As any of a number of self-realization centers and encounter groups on this coast could tell you, expressing one's innermost thoughts is good for the soul and the digestion. So why has this therapeutic activity worked out so badly for David Stockman?
We seem to suffer recurrent national episodes of Truth and Consequences. Public officials let their genuine thoughts escape from their mouths, and all hell breaks loose. In just the last few weeks, the leading military officer on the president's national security staff, the chief of staff to the governor of California and finally OMB Director Stockman have all performed this ritual.
Perhaps there is a way to ease the pain of such incidents in the future, and for no other reason than to ensure the mental health of our political leaders, even encourage more bursts of candor.
Any reporter can tell you that most politicians, no matter how politic, still suffer from the human urge to say out loud occasionally what they are actually thinking. Given enough time and the right atmosphere, they will succumb to the temptation. Stockman's indiscreet remarks occurred over the course of several months of conversations, so long a time that he probably forgot some of the more troublesome things he said. Out here, we recently had B. T. Collins, the governor's chief of staff, confess during several lengthy conversations with a reporter from the Los Angeles Times that Gov. Edmund G. Brown Jr. did not wash his hair often enough and was often out exploring some intellectual Uranus while "people with real problems" waited to see him.
Is this sort of talk really so bad? Whom would we rather have setting public policy: a man who feels the urge to openly tell the truth occasionally or a man so tightly wound that his innermost thoughts are only revealed in tape recordings released by court order? Several human civilizations--even those with the strictest standards for public conduct and utterances--have developed devices to allow the release of inner passions in special circumstances where all would agree to ignore what happened. The English country weekend and the American office Christmas party fall into that category. Why could we not have an annual conversational bacchanal for public figures? Why not, at least one day a year, take the generous rules of legal immunity enjoyed by some confessing criminals and extend them to politicians?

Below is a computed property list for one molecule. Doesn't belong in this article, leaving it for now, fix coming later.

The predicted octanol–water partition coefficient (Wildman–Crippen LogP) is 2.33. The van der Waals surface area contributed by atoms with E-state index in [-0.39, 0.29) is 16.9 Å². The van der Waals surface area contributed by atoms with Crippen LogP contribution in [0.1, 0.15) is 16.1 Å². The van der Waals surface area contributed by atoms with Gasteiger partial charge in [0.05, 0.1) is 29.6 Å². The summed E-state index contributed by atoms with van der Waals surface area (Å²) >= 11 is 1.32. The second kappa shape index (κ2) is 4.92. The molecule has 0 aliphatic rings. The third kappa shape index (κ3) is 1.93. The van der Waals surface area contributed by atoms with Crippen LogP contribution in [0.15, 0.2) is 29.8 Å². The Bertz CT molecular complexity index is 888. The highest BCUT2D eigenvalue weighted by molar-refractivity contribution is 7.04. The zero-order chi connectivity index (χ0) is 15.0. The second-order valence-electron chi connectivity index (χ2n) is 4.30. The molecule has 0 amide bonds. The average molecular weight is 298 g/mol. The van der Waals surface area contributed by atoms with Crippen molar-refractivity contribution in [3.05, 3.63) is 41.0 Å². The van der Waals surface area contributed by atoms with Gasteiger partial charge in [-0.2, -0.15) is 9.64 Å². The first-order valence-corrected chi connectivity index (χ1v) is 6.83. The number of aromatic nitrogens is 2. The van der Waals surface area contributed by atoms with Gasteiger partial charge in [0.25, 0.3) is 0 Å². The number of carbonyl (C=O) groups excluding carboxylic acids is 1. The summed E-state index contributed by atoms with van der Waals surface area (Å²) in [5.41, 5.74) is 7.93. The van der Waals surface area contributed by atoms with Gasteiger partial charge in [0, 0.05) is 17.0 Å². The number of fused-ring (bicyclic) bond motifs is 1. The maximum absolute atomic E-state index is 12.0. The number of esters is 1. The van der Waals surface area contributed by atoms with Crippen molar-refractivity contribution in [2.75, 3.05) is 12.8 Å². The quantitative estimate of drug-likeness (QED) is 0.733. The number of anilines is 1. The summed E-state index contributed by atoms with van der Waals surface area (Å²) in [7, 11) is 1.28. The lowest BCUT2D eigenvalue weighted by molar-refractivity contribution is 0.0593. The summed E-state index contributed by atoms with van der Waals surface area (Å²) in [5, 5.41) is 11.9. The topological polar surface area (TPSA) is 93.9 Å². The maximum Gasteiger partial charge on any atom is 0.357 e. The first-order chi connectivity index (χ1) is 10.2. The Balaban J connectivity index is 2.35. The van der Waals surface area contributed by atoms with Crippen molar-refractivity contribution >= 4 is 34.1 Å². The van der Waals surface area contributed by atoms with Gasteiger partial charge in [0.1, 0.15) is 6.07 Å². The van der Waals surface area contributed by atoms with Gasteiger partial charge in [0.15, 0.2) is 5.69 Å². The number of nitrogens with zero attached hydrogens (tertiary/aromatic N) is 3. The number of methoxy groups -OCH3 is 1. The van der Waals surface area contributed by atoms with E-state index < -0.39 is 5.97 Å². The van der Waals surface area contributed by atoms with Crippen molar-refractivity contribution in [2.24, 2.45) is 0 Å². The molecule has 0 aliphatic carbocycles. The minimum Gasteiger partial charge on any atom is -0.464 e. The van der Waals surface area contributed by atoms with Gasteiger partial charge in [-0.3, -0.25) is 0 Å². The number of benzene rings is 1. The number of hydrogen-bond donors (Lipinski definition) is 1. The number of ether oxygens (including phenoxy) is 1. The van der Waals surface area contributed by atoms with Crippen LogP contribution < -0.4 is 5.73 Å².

Some might suggest either Harry Truman's or Barry Goldwater's birthday as an appropriate date for the celebration of unrestrained public expression, but I think we are going to have to insist on April 1. For this to work, even with legal immunity, truth tellers are going to have to be able to claim that whatever they have said falls possibly into the realm of satire or fiction, even if quite the opposite is the case. April Fool's Day is perfect for that.
Why, after all, should political reporters be able to turn their most libelous and unprintable stories into profitable novels, while the politicians they write about have no similar outlet?
Our history might have been very different if such a National Self-Expression Day had caught on earlier. George Romney might have gone on to be president even after expressing his honest feeling that he had been "brainwashed" about Vietnam. Gen. John Singlaub, too quick to express his dismay at the threat to the Korean peninsula, might still be leading American troops there. If we begin planning now, next April 1 could be celebrated with appropriate ceremonies. Soap boxes could be put up in public squares all over the country.
But during any presidency in Washington, celebration of the principle that self expression is good for the soul would be most appropriate with a special ceremony on the White House lawn, where we could hear a few remarks from the vice president--any vice president--of the United States.